Council bans marijuana cultivation, deliveries in Atascadero
City officials leave conversation open for future discussions
–In a special meeting called for the Atascadero City Council on Tuesday at 5 p.m., the elected body passed an ordinance that would ban the cultivation of marijuana for any reason in the city of Atascadero. The ordinance would go in effect as of Feb. 25 if the council passes the second reading of the ordinance at its meeting on Jan. 26 at 6 p.m., which is 30 days later.
“Under the ordinance as it’s proposed, there would be no cultivation of marijuana allowed in the city of Atascadero by anyone,” City Attorney Brian Pierik said during staff’s presentation. “This is your chance to take local control and change it in the future if you so decide.”
There is tight timeframe, Community Development Director Phil Dunsmore said, because the state adopted the Medical Marijuana Regulation and Safety Act that goes into effect on March 1. The bills, AB 266, AB 243 and SB 643, were passed in October 2015 and will govern cultivating, processing, transporting, testing and distributing medical marijuana to qualified patients. It also allows city and county governments the opportunity to adopt local ordinances by March 1. Local municipalities that do not have regulations in place will have to then comply with state mandates for regulation.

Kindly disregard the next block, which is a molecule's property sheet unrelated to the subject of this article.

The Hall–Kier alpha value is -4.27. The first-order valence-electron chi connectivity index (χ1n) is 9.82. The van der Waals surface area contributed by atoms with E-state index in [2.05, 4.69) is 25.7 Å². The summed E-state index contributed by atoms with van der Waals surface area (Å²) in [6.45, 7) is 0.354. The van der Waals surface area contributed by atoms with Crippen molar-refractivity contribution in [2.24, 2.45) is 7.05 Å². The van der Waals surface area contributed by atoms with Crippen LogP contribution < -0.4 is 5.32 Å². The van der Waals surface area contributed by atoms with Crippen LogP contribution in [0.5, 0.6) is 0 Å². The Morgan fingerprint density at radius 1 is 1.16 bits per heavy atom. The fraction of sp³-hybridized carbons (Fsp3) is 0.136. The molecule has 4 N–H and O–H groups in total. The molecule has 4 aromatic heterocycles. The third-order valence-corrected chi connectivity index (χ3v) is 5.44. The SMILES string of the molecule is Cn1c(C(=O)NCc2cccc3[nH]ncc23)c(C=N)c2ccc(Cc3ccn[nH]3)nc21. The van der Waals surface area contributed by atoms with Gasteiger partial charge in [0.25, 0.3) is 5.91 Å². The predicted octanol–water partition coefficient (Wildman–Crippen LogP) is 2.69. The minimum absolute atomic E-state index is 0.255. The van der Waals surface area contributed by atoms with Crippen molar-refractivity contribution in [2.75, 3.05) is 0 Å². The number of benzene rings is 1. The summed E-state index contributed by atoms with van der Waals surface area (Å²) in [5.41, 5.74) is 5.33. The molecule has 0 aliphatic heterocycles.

“This is really less about marijuana and more about local control,” Mayor Tom O’Malley said. “I see this as a responsive to an unfortunate goof by the state. I am certain this is going to be a topic we discuss again.”
All of the speakers during public comment expressed concerns with extending a blanket ban over cultivation and deliveries.
“I think the compassionate use act is a very good law,” said Atascadero resident Deborah McCrell, who is a caregiver for her mother-in-law who has Alzheimer’s. “I’m afraid that the city is going to impose a law that will make cultivation really difficult. I think a ban on cultivation will make the neediest patients go underground. An all-out ban I don’t think is appropriate here.”
Two speakers suggested grandfathering in or considering pre-existing conditions for those who are already cultivating cannabis plants as allowed by law.
While all five of the city council members expressed sympathy and concern for those affected, they agreed that passing the ordinance as presented by staff was the best alternative for the time being.
“I dislike that we have to do this so quickly because it is an important issue,” Mayor Pro Tem Heather Moreno said. “Medical marijuana is not something I have a depth of knowledge about. … If we don’t [meet the deadline] I think it could be detrimental to the city.”
Earlier in the month, Paso Robles City Council took on the same issue and voted to prohibit the cultivation of medical marijuana within the city. Though Paso Robles City Councilman Fred Strong requested that the issue return to the council in the future.
To read the full text of the staff report and ordinance, click here.
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